But the demons cannot prevail against the angels, because the angels are sent by God and operate under His authority. You might think it is possible for a good angel to be separated from his fellow spirits and be ambushed by the demons. But the angels are never away from God’s presence. Jesus says in today’s text, “For I tell you that in heaven their angels always see the face of My Father who is in heaven.” The angels are always looking upon God, and He is always looking upon them and those they serve.
Specifically here, Jesus is talking about the angels’ service to the “little ones.” He is not referring to those of short stature. He is talking about little children. Isn’t it something! God sends His mighty angels to watch over and protect the little children. This is like the company CEO taking a shift in the daycare center for his employee’s kids, or like the number one golfer in the world cleaning up the messes kids leave at a putt-putt golf course. It seems as though the angels should have more important things to do. But no, Jesus says. They could do nothing better than care for children.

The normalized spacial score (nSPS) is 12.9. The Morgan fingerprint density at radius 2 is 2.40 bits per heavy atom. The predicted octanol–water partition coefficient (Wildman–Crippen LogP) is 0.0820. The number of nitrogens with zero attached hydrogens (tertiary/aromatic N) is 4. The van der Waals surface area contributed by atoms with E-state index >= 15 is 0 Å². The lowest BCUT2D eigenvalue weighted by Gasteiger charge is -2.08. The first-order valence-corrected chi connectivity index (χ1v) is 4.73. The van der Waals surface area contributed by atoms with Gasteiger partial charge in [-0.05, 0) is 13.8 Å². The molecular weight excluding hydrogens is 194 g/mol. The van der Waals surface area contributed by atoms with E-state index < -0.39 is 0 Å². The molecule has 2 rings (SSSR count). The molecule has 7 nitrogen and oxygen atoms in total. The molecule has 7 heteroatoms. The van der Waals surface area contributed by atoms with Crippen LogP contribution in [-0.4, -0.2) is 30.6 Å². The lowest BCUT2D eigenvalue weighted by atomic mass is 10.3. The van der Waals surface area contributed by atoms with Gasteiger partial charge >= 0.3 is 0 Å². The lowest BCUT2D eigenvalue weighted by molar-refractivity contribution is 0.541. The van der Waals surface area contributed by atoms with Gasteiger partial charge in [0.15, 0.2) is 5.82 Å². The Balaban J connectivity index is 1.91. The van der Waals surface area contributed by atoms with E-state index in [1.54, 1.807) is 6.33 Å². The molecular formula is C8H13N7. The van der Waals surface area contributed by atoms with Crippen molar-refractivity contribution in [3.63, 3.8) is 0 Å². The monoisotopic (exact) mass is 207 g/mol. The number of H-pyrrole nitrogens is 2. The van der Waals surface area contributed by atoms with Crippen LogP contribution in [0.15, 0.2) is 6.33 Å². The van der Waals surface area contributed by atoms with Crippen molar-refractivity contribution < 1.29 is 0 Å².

When His disciples wanted to know who was the greatest in the kingdom of heaven, Jesus brought a child before them and said, “Truly, I say to you, unless you turn and become like children, you will never enter the kingdom of heaven. Whoever humbles himself like this child is the greatest in the kingdom of heaven.” Then He took the point even further, “Whoever receives one such child in My name receives Me.” This should impress on us how dedicated we should be to the nurture and training of children.
God has given this responsibility first of all to fathers and mothers or guardians, and then to pastors and teachers. The devil and demons are constantly working to pollute the minds of the youth, to get them to despise God’s Word, to be greedy and selfish, to disrespect their authorities, to seek fulfillment in their own accomplishments. This is why they need to be taught how the Ten Commandments apply to their lives, and how they have not come close to keeping them. And they need the comfort and strength of the Gospel, that message which tells them there is hope. The Gospel gives them Jesus and changes their hearts, so that they desire the good that God gives instead of the empty promises of the world.